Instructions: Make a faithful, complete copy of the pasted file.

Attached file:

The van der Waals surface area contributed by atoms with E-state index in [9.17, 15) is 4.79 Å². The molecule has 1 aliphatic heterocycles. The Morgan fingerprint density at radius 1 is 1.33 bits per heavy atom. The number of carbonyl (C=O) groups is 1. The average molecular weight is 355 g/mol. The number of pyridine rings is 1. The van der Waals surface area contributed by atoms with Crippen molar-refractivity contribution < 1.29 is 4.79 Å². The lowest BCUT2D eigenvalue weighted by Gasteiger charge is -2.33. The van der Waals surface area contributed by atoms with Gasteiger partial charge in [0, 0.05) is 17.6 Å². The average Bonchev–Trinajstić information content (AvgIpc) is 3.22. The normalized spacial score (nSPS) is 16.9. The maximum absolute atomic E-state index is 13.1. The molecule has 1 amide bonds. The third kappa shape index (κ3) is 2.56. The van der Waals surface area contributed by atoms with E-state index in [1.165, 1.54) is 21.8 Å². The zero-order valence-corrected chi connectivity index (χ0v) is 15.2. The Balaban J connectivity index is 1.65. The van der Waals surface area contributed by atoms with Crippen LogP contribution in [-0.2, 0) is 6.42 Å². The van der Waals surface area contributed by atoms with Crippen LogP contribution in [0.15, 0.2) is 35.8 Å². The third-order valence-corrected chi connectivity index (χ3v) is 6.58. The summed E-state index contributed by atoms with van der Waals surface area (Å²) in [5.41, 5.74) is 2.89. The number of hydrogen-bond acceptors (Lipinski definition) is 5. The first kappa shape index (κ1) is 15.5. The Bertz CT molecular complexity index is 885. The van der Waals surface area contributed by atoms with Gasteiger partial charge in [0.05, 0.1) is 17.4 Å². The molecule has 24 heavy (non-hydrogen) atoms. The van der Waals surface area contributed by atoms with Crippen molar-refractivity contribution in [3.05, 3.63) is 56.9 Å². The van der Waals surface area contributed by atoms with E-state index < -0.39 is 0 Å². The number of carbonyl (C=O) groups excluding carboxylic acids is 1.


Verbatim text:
The van der Waals surface area contributed by atoms with E-state index in [9.17, 15) is 4.79 Å². The molecule has 1 aliphatic heterocycles. The Morgan fingerprint density at radius 1 is 1.33 bits per heavy atom. The number of carbonyl (C=O) groups is 1. The average molecular weight is 355 g/mol. The number of pyridine rings is 1. The van der Waals surface area contributed by atoms with Crippen molar-refractivity contribution < 1.29 is 4.79 Å². The lowest BCUT2D eigenvalue weighted by Gasteiger charge is -2.33. The van der Waals surface area contributed by atoms with Gasteiger partial charge in [0, 0.05) is 17.6 Å². The average Bonchev–Trinajstić information content (AvgIpc) is 3.22. The normalized spacial score (nSPS) is 16.9. The maximum absolute atomic E-state index is 13.1. The molecule has 1 amide bonds. The third kappa shape index (κ3) is 2.56. The van der Waals surface area contributed by atoms with E-state index in [1.165, 1.54) is 21.8 Å². The zero-order valence-corrected chi connectivity index (χ0v) is 15.2. The Balaban J connectivity index is 1.65. The van der Waals surface area contributed by atoms with Crippen LogP contribution in [-0.2, 0) is 6.42 Å². The van der Waals surface area contributed by atoms with Crippen LogP contribution in [0.15, 0.2) is 35.8 Å². The third-order valence-corrected chi connectivity index (χ3v) is 6.58. The summed E-state index contributed by atoms with van der Waals surface area (Å²) in [5.41, 5.74) is 2.89. The number of hydrogen-bond acceptors (Lipinski definition) is 5. The first kappa shape index (κ1) is 15.5. The Bertz CT molecular complexity index is 885. The van der Waals surface area contributed by atoms with Gasteiger partial charge in [0.05, 0.1) is 17.4 Å². The molecule has 24 heavy (non-hydrogen) atoms. The van der Waals surface area contributed by atoms with Crippen molar-refractivity contribution in [3.05, 3.63) is 56.9 Å². The van der Waals surface area contributed by atoms with E-state index < -0.39 is 0 Å². The number of carbonyl (C=O) groups excluding carboxylic acids is 1.